Best Substitutes for Cornstarch?

Best Substitutes for Cornstarch?

To thicken a sauce, it is often easiest to use cornstarch. It is an edible powder made from the endosperm of maize or corn in America, and in Europe, it’s made from wheat. The starch in the powder absorbs water when cooked with it, creating a thick liquid that can be used as a substitute for another thickener.

It is generally better to use alternatives to cornstarch if you are cooking for someone who has food sensitivities or allergies because most cornstarch brands are produced using GMO crops.

Most sensitive people are also allergic to gluten–another component of wheat–so we’ll avoid calling out suitable substitutes for that too! Instead, we’ve put together a list below of some safe alternatives to use when you need a thickener for pies, gravies, sauces, and stews.

1. Arrowroot Powder:

An alternative that tends not to cause stomach upset in people with gluten intolerance is arrowroot powder. It’s made from the root of the tropical Arrowroot plant (Maranta arundinacea).

The starch comes in white or yellow-white fine powders containing about 25% starch. It has an advantage over cornstarch because it doesn’t lose its thickening properties after prolonged cooking as cornstarch does–it can keep your sauce thickened up perfectly even after half an hour on the stove!

The taste is also very neutral, so it won’t affect the flavor of your dish, which makes it perfect for marinades or delicate dishes like seafood. You can use arrowroot in most recipes where cornstarch is usually called for–it’s excellent as a thickener for pie fillings, stews, and sauces. See an example recipe using it HERE.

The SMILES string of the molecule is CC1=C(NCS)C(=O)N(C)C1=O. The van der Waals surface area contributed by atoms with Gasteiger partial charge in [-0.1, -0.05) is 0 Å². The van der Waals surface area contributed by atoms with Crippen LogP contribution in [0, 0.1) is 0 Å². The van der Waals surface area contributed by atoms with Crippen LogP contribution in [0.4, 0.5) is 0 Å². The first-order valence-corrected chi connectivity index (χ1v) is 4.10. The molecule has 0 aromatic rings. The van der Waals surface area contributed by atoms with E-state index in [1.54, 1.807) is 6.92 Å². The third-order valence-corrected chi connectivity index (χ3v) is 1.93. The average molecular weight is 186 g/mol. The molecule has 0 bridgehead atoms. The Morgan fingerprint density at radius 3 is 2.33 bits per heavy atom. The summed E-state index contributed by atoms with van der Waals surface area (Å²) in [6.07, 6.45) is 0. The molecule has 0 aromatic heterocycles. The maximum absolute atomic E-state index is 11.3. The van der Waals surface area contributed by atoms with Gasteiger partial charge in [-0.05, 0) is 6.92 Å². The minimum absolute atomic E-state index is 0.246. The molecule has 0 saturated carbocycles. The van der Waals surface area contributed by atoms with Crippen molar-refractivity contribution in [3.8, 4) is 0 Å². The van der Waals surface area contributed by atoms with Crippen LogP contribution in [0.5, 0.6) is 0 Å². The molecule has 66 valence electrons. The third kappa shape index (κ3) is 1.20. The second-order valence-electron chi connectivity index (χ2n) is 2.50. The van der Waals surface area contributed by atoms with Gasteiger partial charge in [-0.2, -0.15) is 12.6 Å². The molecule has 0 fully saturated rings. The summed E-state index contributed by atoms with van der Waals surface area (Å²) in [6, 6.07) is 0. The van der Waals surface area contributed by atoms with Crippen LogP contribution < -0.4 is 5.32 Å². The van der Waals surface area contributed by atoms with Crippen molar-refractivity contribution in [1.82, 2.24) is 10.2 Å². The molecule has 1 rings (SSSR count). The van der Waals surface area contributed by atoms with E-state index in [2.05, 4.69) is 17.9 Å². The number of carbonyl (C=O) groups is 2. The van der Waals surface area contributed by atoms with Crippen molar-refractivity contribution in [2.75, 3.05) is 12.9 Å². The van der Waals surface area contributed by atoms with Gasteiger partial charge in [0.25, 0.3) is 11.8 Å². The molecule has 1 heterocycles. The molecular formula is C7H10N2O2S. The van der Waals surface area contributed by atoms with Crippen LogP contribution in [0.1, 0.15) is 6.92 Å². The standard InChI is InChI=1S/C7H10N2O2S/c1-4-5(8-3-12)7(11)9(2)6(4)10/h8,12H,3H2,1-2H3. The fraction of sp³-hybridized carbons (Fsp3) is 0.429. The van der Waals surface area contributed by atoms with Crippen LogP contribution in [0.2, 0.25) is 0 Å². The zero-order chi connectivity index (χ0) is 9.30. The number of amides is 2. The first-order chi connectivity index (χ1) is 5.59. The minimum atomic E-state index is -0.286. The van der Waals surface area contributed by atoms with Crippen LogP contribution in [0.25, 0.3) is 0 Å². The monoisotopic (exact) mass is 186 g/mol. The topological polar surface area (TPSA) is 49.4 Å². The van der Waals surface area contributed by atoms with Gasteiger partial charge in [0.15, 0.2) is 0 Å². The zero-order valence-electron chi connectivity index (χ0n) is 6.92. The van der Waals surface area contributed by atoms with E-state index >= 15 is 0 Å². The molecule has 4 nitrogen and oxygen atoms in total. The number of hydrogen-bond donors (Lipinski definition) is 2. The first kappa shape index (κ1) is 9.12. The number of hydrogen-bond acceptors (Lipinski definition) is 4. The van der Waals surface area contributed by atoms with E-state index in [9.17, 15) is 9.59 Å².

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2. Tapioca Starch (Cassava Starch):

This is made from the dried starch of cassava root (Manihot esculenta), which is yet another kind of tuberous vegetable like yucca, taro, and konjac! When tapioca starch/cassava starch is cooked with hot water or another liquid, it creates a clear gel that sets when cooled, just like animal-based gelatin would do.

This makes it a popular ingredient in desserts! However, it does not have a good flavor on its own–it’s very bland, so it works best as a thickening agent with other ingredients like fruit purees or dairy products.

3. Potato Starch, containingrom potato starch, which contains between 22% and 28% amylose (a type of carbohydrate).

It has excellent thickening properties when mixed with water, milk, coconut milk, etc. Don’t try boiling it because the liquid will get cloudy and gooey! If possible, you should use an equivalent amount of potato starch instead of cornstarch. Be aware of this substicarbohydrate intake if you watcharbohydrates and your calorie intake. You can find it in most supermarkets, especially Asian supermarkets.

4. Tapioca Flour / Starch:

This is made from the same root as tapioca starch/cassava starch, but it is ground into a more delicate powder that dissolves more quickly–some brands are nearly 100% pure starch! So if you can’t find tapioca flour/starch near where you live, then try buying one of the alternative starches instead.

5. Rice Flour: